As mobility modes shift from active human piloting toward passive riding, navigational experiences will need to change with them. Today’s navigation services focus on turn-by-turn voice direction with specific street names, lane guidance, and distance estimates. All these features will seem largely irrelevant to users as they become passengers rather than drivers. This data will still power the machine intelligence that pilots the vehicle, but the user experience will be less about direction and more about planning and progress. People will still need help planning trips and understanding various options, but the specifics of piloting guidance will be unnecessary. Instead, experiences should focus on providing awareness of progress along the way and estimates of travel time and arrival, similar to airline seatback displays or subway car route maps. But full autonomous modes will not just appear overnight, and even in the future, not all travel modes will be passive, so experiences will need to adapt seamlessly between driver and passenger appropriate navigation.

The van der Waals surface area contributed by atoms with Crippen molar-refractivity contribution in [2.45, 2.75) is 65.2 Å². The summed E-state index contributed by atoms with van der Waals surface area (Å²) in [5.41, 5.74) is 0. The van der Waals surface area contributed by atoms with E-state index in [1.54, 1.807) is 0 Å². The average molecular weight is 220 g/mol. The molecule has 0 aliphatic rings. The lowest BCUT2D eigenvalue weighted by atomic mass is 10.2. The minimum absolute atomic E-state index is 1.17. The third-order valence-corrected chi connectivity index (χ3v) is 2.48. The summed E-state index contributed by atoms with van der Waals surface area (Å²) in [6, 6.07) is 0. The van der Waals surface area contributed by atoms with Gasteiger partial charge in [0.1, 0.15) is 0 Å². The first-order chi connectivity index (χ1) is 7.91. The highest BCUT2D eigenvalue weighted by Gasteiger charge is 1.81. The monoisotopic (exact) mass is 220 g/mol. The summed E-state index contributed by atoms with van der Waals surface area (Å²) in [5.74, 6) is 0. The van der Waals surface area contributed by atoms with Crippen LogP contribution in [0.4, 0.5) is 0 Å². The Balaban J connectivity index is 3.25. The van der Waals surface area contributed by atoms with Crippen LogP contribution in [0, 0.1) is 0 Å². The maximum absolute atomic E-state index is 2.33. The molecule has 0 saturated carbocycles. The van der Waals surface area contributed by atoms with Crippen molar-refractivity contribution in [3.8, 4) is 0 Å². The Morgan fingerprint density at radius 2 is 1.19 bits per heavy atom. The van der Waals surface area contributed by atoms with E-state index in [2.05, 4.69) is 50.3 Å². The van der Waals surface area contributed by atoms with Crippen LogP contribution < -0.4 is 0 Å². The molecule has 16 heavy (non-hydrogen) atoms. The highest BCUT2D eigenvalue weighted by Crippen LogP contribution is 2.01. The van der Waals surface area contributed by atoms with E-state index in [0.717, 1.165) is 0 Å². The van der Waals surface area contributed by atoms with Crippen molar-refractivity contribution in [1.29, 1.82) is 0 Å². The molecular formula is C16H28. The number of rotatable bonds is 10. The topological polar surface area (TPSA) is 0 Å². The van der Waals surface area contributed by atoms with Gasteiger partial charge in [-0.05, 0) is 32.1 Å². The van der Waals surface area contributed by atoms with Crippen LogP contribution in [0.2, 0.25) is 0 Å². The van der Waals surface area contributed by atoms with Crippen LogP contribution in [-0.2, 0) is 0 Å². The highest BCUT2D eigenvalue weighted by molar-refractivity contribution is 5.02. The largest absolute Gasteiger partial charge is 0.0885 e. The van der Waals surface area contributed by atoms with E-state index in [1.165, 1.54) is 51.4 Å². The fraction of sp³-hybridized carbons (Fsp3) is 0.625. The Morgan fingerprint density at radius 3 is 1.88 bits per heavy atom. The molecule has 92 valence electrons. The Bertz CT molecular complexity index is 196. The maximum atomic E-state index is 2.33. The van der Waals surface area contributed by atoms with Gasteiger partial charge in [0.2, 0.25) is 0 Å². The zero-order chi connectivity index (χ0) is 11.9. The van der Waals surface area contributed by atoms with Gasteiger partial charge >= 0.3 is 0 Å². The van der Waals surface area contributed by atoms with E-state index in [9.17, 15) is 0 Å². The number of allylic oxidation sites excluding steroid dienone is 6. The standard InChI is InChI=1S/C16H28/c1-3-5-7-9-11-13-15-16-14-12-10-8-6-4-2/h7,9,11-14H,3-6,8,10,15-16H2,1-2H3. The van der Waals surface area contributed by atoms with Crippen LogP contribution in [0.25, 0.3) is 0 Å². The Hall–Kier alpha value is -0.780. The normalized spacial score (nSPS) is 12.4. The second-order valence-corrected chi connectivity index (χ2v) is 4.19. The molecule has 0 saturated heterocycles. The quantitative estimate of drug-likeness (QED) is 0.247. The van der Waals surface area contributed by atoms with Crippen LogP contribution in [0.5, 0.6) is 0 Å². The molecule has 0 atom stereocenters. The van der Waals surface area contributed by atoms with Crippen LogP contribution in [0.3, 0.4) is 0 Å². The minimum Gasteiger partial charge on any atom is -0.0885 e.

Future forms of mobility will bring back past pursuits, and enable new possibilities.
Multitasking in Motion